AND, as another bonus to saying ‘screw it’ to writing #GroundhogOne in order is that I now know some other things that are going to happen in the story, which I wouldn’t have figured out if I pressed on with my original plan of writing in order. There’s going to be space fights, arguments, an attempt at infiltrating a prison that’s going to go SUPER wrong, like, wronger than the other attempts at infiltrating said prison (and even as I think about this, an attempt that’s going to go SUPER WRONGER than any of the other times I’ve planned on writing. Here’s another short tangent: talk it out. Sometimes, if you get stuck, if you talk about what you’re working on, you’ll go in ways you never imagined if you just talk to someone or write it out. Try it.), and a realization about birthdays.
Remember friends, in space, no one can hear you if you never finish your book. So, don’t be like space.
Also, maybe don’t try to write your What I Wrote This Week post before the coffee’s kicked in.
The writing adventures continue, and now I need to figure out how to kill off my characters in the fun news ways that I just figured out as I was typing this post.
Need some resources? Don’t forget myWriting Tipspage, or the NaNoWriMo Writing Tips Countdown, which starts with Part One, and the rest of it is linked below this paragraph. Need prompts? Well, I have hundreds in the Prompt Library, or the exclusive Prompt eBooks in the Shop. Don’t forget that 100 Original Writing Prompts by TFRis on sale of 99 cents, all NaNoWriMo long. Or head on over to the NaNoWriMo forums for advice and inspiration of any and all kinds.
I’m never going to tell you that you have to love EVERY little thing about EVERY thing you write, but you should want to love what you do. If you don’t, then why are you writing that story?
A lot of advice being thrown around regarding writing, especially during NaNoWriMo, is centered around writing YOUR story, the story that makes you happy. That doesn’t mean it’s going to be easy–see: #GroundhogOne is a story I love, but it’s really difficult to write, y’all. But the sense of pride you feel after accomplishing something or figuring out the trick that makes the story work or realizing what your writing is the ultimate of ultimate plot twists is the GREATEST feeling.
But you don’t get those feelings if you don’t persevere.
You must persevere, you must keep going and writing, or you’re never going to grow as a writer, and you’re probably not going to love what you’re doing as much as you should. A great majority of us are NOT full-time writers. That’s a really difficult goal to reach (not impossible, but difficult), and if you don’t love what you’ve chosen as your hobby (or second job, or whatever it is you want writing to be), then why do it? If it’s just as trying as your day job that you may or may not like, then you’re not giving yourself something to do that lets you express yourself and be free to enjoy your craft.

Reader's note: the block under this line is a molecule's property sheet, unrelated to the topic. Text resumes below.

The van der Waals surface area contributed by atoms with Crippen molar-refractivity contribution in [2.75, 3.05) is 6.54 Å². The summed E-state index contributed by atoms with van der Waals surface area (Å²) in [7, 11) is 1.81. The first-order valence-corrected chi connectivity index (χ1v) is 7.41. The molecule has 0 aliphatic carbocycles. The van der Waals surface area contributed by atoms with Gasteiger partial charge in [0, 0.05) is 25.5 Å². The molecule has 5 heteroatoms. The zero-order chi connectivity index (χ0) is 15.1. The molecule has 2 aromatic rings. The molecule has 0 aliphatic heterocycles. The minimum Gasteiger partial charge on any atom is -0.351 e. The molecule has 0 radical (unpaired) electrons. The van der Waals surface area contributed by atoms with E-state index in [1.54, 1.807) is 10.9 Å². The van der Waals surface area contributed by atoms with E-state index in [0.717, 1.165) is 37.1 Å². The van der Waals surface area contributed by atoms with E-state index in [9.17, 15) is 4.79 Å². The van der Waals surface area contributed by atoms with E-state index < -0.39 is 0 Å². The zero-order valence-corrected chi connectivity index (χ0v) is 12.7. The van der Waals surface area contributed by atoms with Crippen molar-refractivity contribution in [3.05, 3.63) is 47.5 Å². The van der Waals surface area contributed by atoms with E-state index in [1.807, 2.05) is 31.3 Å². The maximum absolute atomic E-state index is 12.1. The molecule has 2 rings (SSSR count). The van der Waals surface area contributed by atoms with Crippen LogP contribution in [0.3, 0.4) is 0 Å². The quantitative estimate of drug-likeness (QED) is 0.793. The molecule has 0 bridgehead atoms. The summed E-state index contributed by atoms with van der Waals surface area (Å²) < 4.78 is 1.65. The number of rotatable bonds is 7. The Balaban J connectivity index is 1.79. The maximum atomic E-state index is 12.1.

Enjoyment is massively important, especially in the creative pursuits.
And if you find yourself not enjoying what you’re doing, then you need to take a step back and figure out what went wrong. And that means that you must understand that you must look at your work critically. Only someone who can critique their own works can make their work great, and determine what needs to be cut or changed in order to put the story back on track. It takes time and it’s not easy. And that’s not to say that you have to cut hundreds and thousands of words or scenes or content. Content can ALWAYS be reused and repurposes (NEVER DELETE YOUR WORK PEOPLE). Pick and choose what does and doesn’t work, and go from there. Take your time. You have all the time in the world to make the story what you want it to be.
Also, never delete your work. I accidentally deleted the first draft of the #WhoIsTalyaNightingale novel, and the realization was DEVASTATING. And it was still devastating, even though I already decided that the way I was writing the story was going to change, and change drastically. But that doesn’t mean there weren’t pieces from that original incarnation that I could take and put into what became the #WhoIsTalyaNightingale novel. No one likes to start a project from scratch (which is why I’m struggling a bit through NaNoWriMo at the moment, but we’ll talk about that on Thursday during What I Wrote This Week), and there were probably scenes and pieces of dialogue that I missed from my accidental press of the Delete button. Obviously, I got through it and make it work (two years and 94,000 words later), but that doesn’t mean that that night wasn’t one of the WORST.
As always, here’s to a productive week of NaNo-ing or just writing, whatever you’re doing. Don’t forget to sign up for the #MondayMotivation Newsletter by clicking HERE. The next newsletter is slated to land in your inbox next week, featuring even more bits of my NaNoWriMo project that I neither can’t nor want to shut up about, #GroundhogOne.
Like what you read? Want to see more?
-Kathryn, the Fake Redhead